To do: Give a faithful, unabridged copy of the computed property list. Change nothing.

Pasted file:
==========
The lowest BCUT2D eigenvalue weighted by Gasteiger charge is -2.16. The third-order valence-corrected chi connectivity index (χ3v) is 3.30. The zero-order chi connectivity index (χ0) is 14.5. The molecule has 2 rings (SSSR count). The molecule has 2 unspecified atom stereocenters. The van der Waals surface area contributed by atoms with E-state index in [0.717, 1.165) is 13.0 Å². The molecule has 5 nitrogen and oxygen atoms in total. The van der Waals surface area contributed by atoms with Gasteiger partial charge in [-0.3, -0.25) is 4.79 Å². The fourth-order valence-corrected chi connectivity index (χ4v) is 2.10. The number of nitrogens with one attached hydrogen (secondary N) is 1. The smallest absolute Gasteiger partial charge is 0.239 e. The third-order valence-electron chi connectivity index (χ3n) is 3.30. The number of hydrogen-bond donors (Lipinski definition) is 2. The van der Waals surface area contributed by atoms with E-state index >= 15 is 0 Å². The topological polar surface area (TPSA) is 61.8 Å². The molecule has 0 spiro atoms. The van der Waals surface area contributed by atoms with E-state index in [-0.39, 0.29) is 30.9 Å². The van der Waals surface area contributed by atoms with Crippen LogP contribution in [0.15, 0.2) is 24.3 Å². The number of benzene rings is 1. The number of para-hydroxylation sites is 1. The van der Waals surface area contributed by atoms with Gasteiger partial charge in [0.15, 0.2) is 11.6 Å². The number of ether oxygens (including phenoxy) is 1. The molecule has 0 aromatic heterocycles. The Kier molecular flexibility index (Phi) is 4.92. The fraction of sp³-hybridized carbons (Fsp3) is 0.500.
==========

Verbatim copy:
The lowest BCUT2D eigenvalue weighted by Gasteiger charge is -2.16. The third-order valence-corrected chi connectivity index (χ3v) is 3.30. The zero-order chi connectivity index (χ0) is 14.5. The molecule has 2 rings (SSSR count). The molecule has 2 unspecified atom stereocenters. The van der Waals surface area contributed by atoms with E-state index in [0.717, 1.165) is 13.0 Å². The molecule has 5 nitrogen and oxygen atoms in total. The van der Waals surface area contributed by atoms with Gasteiger partial charge in [-0.3, -0.25) is 4.79 Å². The fourth-order valence-corrected chi connectivity index (χ4v) is 2.10. The number of nitrogens with one attached hydrogen (secondary N) is 1. The smallest absolute Gasteiger partial charge is 0.239 e. The third-order valence-electron chi connectivity index (χ3n) is 3.30. The number of hydrogen-bond donors (Lipinski definition) is 2. The van der Waals surface area contributed by atoms with E-state index >= 15 is 0 Å². The topological polar surface area (TPSA) is 61.8 Å². The molecule has 0 spiro atoms. The van der Waals surface area contributed by atoms with E-state index in [-0.39, 0.29) is 30.9 Å². The van der Waals surface area contributed by atoms with Crippen LogP contribution in [0.15, 0.2) is 24.3 Å². The number of benzene rings is 1. The number of para-hydroxylation sites is 1. The van der Waals surface area contributed by atoms with Gasteiger partial charge in [0.15, 0.2) is 11.6 Å². The number of ether oxygens (including phenoxy) is 1. The molecule has 0 aromatic heterocycles. The Kier molecular flexibility index (Phi) is 4.92. The fraction of sp³-hybridized carbons (Fsp3) is 0.500.